County prosecutors go after Boston Bombing suspect in MIT officer’s death
MOSCOW, October 7 (RAPSI) - Prosecutors from the US state of Massachusetts’ Middlesex County received a warrant that would enable them to arraign Boston Marathon bombing suspect Dzhokhar Tsarnaev for the murder of MIT police officer Sean Collier, The Boston Globe reported Monday.
According to the report, prosecutors won by default a hearing Monday morning that was attended by neither Tsarnaev nor his legal team. This is a procedural step that would ensure that Tsarnaev will ultimately stand trial in state court, though likely not before the completion of his trial at the federal level, according to the Globe.
At about 2:49pm on April 15, two explosions occurred near the finish line of the Boston Marathon. IEDs devised from pressure cookers, low explosive powder, shrapnel, adhesive, and other materials were hidden in backpacks that were then placed near metal barricades in areas packed with hundreds of spectators.
According to a related indictment, “Each explosion killed at least one person, maimed, burned and wounded scores of others, and damaged public and private property, including the streets, sidewalk, barriers, and property owned by people and businesses in the locations where the explosions occurred.”
The following four days were consumed by a dramatic and at times extremely violent manhunt for the suspects, who were identified by name on April 19 as Dzhokhar (19) and his brother Tamerlan Tsarnaev (26). The manhunt entailed the presence of thousands of law enforcement personnel from local, state, and federal agencies, and resulted in a veritable lockdown through parts of the greater Boston area.
As explained in a US Department of Justice (DOJ) press release released alongside Tsarnaev’s June 27 federal grand jury indictment, “The indictment alleges that hours later on April 18, Dzhokhar Tsarnaev and his brother, armed with five IEDs, a Ruger P95 semiautomatic handgun, ammunition, a machete, and a hunting knife, drove their Honda Civic to the MIT campus, where they shot and killed MIT Police Officer Sean Collier and attempted to steal his service weapon.”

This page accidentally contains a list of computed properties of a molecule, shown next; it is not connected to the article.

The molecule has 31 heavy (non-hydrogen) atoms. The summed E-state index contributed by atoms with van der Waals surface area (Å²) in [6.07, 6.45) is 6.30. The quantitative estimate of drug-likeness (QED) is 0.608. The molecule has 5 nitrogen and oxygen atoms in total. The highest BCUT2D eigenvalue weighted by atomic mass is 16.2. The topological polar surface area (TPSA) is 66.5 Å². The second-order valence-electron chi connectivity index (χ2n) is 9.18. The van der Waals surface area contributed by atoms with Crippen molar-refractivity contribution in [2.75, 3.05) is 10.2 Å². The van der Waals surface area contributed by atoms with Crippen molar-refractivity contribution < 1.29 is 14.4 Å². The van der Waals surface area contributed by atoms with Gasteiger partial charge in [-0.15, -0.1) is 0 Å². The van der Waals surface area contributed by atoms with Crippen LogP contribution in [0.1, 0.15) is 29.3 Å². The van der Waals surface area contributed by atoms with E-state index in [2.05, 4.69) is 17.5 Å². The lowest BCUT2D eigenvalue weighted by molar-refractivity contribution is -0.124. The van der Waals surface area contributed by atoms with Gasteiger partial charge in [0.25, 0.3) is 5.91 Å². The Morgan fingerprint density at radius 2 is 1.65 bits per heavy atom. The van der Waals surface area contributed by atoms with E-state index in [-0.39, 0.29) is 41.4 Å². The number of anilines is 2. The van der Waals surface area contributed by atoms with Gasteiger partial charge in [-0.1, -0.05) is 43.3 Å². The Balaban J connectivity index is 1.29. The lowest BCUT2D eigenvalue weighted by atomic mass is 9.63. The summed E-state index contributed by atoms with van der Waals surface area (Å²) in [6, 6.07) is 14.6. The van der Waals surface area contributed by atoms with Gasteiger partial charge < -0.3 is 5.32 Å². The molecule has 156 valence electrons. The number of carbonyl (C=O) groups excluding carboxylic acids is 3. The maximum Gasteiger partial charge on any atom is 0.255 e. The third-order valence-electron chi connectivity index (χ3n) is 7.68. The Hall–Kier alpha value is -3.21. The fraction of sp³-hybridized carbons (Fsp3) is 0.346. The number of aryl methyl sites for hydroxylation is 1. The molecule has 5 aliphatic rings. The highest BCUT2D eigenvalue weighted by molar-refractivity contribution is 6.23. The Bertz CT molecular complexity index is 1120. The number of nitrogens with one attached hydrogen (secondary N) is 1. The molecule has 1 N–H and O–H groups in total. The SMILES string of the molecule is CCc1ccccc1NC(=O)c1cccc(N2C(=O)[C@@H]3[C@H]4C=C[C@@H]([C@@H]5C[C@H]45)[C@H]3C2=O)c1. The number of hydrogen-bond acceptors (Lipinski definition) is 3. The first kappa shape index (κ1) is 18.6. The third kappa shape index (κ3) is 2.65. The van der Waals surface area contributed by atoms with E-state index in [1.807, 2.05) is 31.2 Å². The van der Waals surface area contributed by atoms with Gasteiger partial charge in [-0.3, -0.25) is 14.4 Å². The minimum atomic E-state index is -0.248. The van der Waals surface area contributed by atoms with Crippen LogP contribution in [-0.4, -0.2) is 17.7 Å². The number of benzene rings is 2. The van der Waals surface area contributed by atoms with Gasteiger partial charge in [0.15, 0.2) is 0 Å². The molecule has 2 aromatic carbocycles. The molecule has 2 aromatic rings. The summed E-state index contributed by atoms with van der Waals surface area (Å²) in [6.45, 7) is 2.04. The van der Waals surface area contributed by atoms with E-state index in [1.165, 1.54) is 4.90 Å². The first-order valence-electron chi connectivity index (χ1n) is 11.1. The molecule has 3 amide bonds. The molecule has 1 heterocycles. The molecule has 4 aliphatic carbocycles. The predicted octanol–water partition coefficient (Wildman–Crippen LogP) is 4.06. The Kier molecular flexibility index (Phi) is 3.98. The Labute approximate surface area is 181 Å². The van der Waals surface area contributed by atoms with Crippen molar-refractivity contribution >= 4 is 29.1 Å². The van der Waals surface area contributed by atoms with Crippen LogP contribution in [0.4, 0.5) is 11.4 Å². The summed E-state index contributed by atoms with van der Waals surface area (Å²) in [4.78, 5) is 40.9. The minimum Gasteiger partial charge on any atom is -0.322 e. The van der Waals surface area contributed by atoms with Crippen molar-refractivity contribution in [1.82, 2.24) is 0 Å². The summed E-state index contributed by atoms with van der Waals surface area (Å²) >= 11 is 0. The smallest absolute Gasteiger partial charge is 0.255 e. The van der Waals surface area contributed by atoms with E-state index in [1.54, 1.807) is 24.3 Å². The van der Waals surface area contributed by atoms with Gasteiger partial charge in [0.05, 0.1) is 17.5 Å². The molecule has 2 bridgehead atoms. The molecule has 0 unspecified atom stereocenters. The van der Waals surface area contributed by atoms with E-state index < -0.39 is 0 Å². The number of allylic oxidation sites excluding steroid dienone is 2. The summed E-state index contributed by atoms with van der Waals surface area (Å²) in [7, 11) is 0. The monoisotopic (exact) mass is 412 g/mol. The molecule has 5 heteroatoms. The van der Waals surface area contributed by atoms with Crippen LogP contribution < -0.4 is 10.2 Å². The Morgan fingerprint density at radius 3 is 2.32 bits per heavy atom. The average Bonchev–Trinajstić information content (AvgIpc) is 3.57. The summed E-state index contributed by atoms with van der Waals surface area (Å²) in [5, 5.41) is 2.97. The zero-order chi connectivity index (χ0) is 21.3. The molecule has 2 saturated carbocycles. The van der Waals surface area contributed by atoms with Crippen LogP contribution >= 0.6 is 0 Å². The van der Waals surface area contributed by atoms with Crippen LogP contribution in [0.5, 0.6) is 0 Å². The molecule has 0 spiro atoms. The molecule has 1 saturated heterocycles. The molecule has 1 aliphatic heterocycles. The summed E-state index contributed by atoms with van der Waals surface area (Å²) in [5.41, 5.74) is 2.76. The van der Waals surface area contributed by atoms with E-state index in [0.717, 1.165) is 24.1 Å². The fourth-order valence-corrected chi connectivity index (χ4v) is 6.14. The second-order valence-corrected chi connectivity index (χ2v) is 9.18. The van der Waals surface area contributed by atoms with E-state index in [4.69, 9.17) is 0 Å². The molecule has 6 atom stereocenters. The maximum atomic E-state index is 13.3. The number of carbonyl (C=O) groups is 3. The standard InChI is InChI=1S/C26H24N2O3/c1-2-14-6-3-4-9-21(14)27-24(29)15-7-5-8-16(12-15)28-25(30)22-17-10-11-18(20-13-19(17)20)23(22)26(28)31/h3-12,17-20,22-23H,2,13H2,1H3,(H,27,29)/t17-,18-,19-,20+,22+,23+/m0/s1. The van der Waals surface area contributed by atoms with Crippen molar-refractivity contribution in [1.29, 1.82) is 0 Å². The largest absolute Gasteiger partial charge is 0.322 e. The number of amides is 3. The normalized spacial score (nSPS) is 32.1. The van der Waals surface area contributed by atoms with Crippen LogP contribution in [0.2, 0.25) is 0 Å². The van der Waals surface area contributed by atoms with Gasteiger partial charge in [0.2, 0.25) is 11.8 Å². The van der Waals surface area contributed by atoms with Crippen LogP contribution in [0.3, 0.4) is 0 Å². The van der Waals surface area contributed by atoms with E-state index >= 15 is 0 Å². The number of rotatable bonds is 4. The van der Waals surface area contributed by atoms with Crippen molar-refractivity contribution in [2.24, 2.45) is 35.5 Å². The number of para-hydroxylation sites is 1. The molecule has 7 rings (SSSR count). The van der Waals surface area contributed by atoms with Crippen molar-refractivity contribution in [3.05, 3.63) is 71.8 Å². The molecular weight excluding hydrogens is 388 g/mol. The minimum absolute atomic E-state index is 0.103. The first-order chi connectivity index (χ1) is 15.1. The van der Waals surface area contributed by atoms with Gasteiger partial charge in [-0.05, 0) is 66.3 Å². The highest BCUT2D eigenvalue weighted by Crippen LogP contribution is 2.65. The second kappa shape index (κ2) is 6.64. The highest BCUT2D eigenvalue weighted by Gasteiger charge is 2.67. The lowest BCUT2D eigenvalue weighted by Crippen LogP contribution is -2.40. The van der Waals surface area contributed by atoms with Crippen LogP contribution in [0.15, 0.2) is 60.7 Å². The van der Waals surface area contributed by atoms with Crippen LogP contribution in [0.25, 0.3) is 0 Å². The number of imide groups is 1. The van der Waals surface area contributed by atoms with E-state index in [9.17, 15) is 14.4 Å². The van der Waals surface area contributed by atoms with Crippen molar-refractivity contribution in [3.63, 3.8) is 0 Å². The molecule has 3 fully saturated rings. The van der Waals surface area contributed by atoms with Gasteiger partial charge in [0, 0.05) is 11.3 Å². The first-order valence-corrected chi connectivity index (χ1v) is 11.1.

Tamerlan was killed during a police shootout, and Dzhokhar was arrested on the evening of April 19 after having been discovered hiding in a dry-docked boat in the Boston suburb of Watertown.
He was then charged in a criminal complaint dated April 21 with the use of a weapon of mass destruction and malicious destruction of property resulting in death.
Then on June 27, a federal grand jury returned a 30-count indictment against Dhzokhar. The charges include the use of a weapon of mass destruction resulting in death and conspiracy and the bombing of a place of public use resulting in death and conspiracy among others, as well as the use of a firearm to intentionally kill Collier.
According to an accompanying FBI press release, seventeen of these charges carry sentences of up to life imprisonment or the death penalty, and the rest carry sentences of life imprisonment or imprisonment for a fixed period.
At an arraignment hearing on July 10, Dzhokhar pleaded not guilty to all charges pending against him.